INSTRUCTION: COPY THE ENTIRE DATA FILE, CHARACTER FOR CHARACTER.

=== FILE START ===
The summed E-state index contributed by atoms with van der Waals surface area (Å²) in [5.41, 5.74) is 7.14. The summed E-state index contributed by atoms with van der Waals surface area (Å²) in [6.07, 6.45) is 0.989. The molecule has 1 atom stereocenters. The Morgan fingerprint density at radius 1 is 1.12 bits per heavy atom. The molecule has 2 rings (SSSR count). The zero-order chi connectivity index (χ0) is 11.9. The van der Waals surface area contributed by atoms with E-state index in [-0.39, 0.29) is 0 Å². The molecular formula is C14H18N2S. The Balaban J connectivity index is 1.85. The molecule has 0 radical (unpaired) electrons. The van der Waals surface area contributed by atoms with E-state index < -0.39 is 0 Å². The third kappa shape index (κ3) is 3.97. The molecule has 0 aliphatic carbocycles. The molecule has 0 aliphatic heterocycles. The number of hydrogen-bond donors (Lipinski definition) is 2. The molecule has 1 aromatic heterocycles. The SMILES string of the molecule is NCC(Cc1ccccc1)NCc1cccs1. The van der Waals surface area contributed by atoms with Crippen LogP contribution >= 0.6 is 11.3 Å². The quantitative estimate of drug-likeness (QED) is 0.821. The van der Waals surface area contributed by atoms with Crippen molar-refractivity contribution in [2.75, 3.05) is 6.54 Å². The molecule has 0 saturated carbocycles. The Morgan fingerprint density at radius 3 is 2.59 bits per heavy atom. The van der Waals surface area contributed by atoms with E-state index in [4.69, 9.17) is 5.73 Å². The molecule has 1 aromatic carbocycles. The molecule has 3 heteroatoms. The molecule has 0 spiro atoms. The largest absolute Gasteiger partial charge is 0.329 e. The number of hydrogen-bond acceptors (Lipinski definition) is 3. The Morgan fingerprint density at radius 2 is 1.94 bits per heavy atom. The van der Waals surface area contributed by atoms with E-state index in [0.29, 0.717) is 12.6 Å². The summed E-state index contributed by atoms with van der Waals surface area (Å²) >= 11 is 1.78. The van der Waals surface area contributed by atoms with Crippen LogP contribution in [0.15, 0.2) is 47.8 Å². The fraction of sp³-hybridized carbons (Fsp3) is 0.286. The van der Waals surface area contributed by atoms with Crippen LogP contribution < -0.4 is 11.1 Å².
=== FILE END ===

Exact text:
The summed E-state index contributed by atoms with van der Waals surface area (Å²) in [5.41, 5.74) is 7.14. The summed E-state index contributed by atoms with van der Waals surface area (Å²) in [6.07, 6.45) is 0.989. The molecule has 1 atom stereocenters. The Morgan fingerprint density at radius 1 is 1.12 bits per heavy atom. The molecule has 2 rings (SSSR count). The zero-order chi connectivity index (χ0) is 11.9. The van der Waals surface area contributed by atoms with E-state index in [-0.39, 0.29) is 0 Å². The molecular formula is C14H18N2S. The Balaban J connectivity index is 1.85. The molecule has 0 radical (unpaired) electrons. The van der Waals surface area contributed by atoms with E-state index < -0.39 is 0 Å². The third kappa shape index (κ3) is 3.97. The molecule has 0 aliphatic carbocycles. The molecule has 0 aliphatic heterocycles. The number of hydrogen-bond donors (Lipinski definition) is 2. The molecule has 1 aromatic heterocycles. The SMILES string of the molecule is NCC(Cc1ccccc1)NCc1cccs1. The van der Waals surface area contributed by atoms with Crippen LogP contribution >= 0.6 is 11.3 Å². The quantitative estimate of drug-likeness (QED) is 0.821. The van der Waals surface area contributed by atoms with Crippen molar-refractivity contribution in [2.75, 3.05) is 6.54 Å². The molecule has 0 saturated carbocycles. The Morgan fingerprint density at radius 3 is 2.59 bits per heavy atom. The van der Waals surface area contributed by atoms with E-state index in [4.69, 9.17) is 5.73 Å². The molecule has 1 aromatic carbocycles. The molecule has 3 heteroatoms. The molecule has 0 spiro atoms. The largest absolute Gasteiger partial charge is 0.329 e. The number of hydrogen-bond acceptors (Lipinski definition) is 3. The Morgan fingerprint density at radius 2 is 1.94 bits per heavy atom. The van der Waals surface area contributed by atoms with E-state index in [0.29, 0.717) is 12.6 Å². The summed E-state index contributed by atoms with van der Waals surface area (Å²) >= 11 is 1.78. The van der Waals surface area contributed by atoms with Crippen LogP contribution in [0.15, 0.2) is 47.8 Å². The fraction of sp³-hybridized carbons (Fsp3) is 0.286. The van der Waals surface area contributed by atoms with Crippen LogP contribution < -0.4 is 11.1 Å².